|The Henry Graves Super-Complication Watch may sell for $17 million.|
The Anglican clergyman William Paley argued for intelligent design by comparing a stone found on a path outside to a watch found in the same place. The stone could have arrived by chance, but the watch is quite different. See M. Behe, Darwin's Black Box, p. 211.
The watch above is going on the auction block at the ultimate watch, with 24 complications, designed to be far more complex than the one ordered by Packard (luxury car maker) with only 16 complications.
If I understand it correctly, a complication in a watch is an added luxury, such as a timer, stopwatch, and moon phases. If one of those fails, the rest still work, I imagine.
|William Paley argued from the watch found on the trail.|
However, the complications in a plant cell are fatal for the cell when one function fails - and there are many functions of great complexity.
Imagine if you will, a rose seed. Roses start out as seeds unless one is rooting the canes in a glass of water.
The rose seed is complex on its own, but the plant it forms has many different cells carrying out different functions. As the rose grows, assuming no grafting, the cells must form roots, leaves, stems, flowers, prickles, and hips. Rosehips are the fruit of roses and contain the seeds, not unlike apples, which come from the same large family.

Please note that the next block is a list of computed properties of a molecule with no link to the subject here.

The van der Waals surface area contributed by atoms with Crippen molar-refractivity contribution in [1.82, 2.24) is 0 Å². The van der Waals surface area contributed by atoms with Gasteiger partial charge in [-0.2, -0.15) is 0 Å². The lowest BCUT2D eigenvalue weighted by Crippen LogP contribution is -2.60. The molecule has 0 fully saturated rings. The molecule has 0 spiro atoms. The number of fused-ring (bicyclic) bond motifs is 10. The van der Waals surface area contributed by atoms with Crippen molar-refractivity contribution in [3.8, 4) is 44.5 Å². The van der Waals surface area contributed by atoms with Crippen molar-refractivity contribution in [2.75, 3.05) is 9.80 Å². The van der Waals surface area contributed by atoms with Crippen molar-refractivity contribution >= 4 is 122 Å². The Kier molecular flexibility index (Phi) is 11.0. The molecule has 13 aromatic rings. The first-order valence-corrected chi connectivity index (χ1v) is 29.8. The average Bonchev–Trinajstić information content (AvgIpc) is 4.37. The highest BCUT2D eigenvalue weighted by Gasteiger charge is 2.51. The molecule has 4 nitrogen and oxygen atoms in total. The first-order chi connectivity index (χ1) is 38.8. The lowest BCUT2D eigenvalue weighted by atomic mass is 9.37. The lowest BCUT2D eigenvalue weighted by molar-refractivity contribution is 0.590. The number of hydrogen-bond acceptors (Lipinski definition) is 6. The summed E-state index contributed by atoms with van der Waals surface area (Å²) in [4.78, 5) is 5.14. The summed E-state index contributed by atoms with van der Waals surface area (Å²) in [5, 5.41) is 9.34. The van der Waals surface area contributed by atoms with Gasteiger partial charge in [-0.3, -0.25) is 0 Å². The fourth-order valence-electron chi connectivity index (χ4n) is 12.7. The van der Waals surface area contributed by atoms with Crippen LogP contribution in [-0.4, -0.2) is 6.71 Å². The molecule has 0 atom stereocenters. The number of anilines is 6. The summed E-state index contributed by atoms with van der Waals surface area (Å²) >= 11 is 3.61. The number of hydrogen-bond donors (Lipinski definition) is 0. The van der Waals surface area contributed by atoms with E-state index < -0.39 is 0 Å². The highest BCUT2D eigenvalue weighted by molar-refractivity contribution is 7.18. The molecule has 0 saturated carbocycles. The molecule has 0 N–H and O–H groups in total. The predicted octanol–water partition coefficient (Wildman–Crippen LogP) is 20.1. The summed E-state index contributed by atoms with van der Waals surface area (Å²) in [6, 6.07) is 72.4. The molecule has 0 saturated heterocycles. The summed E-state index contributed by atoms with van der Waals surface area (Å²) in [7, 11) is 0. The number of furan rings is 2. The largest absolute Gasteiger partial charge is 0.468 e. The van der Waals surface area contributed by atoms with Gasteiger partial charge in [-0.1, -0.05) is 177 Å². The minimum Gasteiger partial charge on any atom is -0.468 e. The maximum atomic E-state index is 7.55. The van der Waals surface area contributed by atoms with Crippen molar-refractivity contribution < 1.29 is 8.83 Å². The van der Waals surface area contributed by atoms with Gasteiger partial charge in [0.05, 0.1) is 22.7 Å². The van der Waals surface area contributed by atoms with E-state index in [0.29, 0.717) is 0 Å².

Each individual complexity shows design beyond our capacity to explain it. The root tip cells know how to attract fungi to give it food, by offering carbon credits to the fungus. The rose flower attracts pollinating critters to fertilize the seed.
The larger functions astound us, but the microscopic ones should stun us. Here is one plant cell, revealing many different mechanical and chemical functions operating all at once.
|This pole bean has many different cells -|
stem, skin, seeds, and flowers - for starters.
Some of my bean pods were old and over the hill this fall, so I dropped them into the mulch to be absorbed by soil creatures and turned into new plants later. A pile of old bean pods can become a tomato plant in time - through decomposition, but humans cannot take a pot of beans and make tomato soup from them.